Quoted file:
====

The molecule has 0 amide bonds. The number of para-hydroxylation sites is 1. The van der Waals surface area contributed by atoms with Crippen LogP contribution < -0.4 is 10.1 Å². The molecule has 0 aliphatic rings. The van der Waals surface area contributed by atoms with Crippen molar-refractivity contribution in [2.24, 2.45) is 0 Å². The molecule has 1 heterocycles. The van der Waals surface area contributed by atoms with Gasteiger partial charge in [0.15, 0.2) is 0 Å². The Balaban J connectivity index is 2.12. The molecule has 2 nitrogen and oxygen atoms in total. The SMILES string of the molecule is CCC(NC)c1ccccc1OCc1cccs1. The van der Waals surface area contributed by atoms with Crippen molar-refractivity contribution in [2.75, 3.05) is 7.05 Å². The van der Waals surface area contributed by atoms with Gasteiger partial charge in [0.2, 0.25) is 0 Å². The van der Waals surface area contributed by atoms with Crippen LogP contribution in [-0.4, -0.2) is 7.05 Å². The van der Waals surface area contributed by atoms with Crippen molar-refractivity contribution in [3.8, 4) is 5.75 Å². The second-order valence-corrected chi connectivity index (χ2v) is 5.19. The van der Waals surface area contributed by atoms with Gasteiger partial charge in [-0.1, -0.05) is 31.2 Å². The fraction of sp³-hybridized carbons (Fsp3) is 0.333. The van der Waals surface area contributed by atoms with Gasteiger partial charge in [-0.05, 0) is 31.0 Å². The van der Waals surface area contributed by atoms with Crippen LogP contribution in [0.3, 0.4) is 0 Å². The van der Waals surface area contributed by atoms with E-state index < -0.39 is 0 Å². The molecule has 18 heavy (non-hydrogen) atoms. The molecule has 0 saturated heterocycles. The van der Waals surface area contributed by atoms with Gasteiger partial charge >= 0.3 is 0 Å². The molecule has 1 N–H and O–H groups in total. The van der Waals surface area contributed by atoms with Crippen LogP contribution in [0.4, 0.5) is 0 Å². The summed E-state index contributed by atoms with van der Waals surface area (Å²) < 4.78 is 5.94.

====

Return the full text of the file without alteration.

The molecule has 0 amide bonds. The number of para-hydroxylation sites is 1. The van der Waals surface area contributed by atoms with Crippen LogP contribution < -0.4 is 10.1 Å². The molecule has 0 aliphatic rings. The van der Waals surface area contributed by atoms with Crippen molar-refractivity contribution in [2.24, 2.45) is 0 Å². The molecule has 1 heterocycles. The van der Waals surface area contributed by atoms with Gasteiger partial charge in [0.15, 0.2) is 0 Å². The Balaban J connectivity index is 2.12. The molecule has 2 nitrogen and oxygen atoms in total. The SMILES string of the molecule is CCC(NC)c1ccccc1OCc1cccs1. The van der Waals surface area contributed by atoms with Crippen molar-refractivity contribution in [2.75, 3.05) is 7.05 Å². The van der Waals surface area contributed by atoms with Gasteiger partial charge in [0.2, 0.25) is 0 Å². The van der Waals surface area contributed by atoms with Crippen LogP contribution in [-0.4, -0.2) is 7.05 Å². The van der Waals surface area contributed by atoms with Crippen molar-refractivity contribution in [3.8, 4) is 5.75 Å². The second-order valence-corrected chi connectivity index (χ2v) is 5.19. The van der Waals surface area contributed by atoms with Gasteiger partial charge in [-0.1, -0.05) is 31.2 Å². The fraction of sp³-hybridized carbons (Fsp3) is 0.333. The van der Waals surface area contributed by atoms with Gasteiger partial charge in [-0.05, 0) is 31.0 Å². The van der Waals surface area contributed by atoms with Crippen LogP contribution in [0.3, 0.4) is 0 Å². The van der Waals surface area contributed by atoms with E-state index < -0.39 is 0 Å². The molecule has 18 heavy (non-hydrogen) atoms. The molecule has 0 saturated heterocycles. The van der Waals surface area contributed by atoms with Gasteiger partial charge >= 0.3 is 0 Å². The molecule has 1 N–H and O–H groups in total. The van der Waals surface area contributed by atoms with Crippen LogP contribution in [0.4, 0.5) is 0 Å². The summed E-state index contributed by atoms with van der Waals surface area (Å²) < 4.78 is 5.94.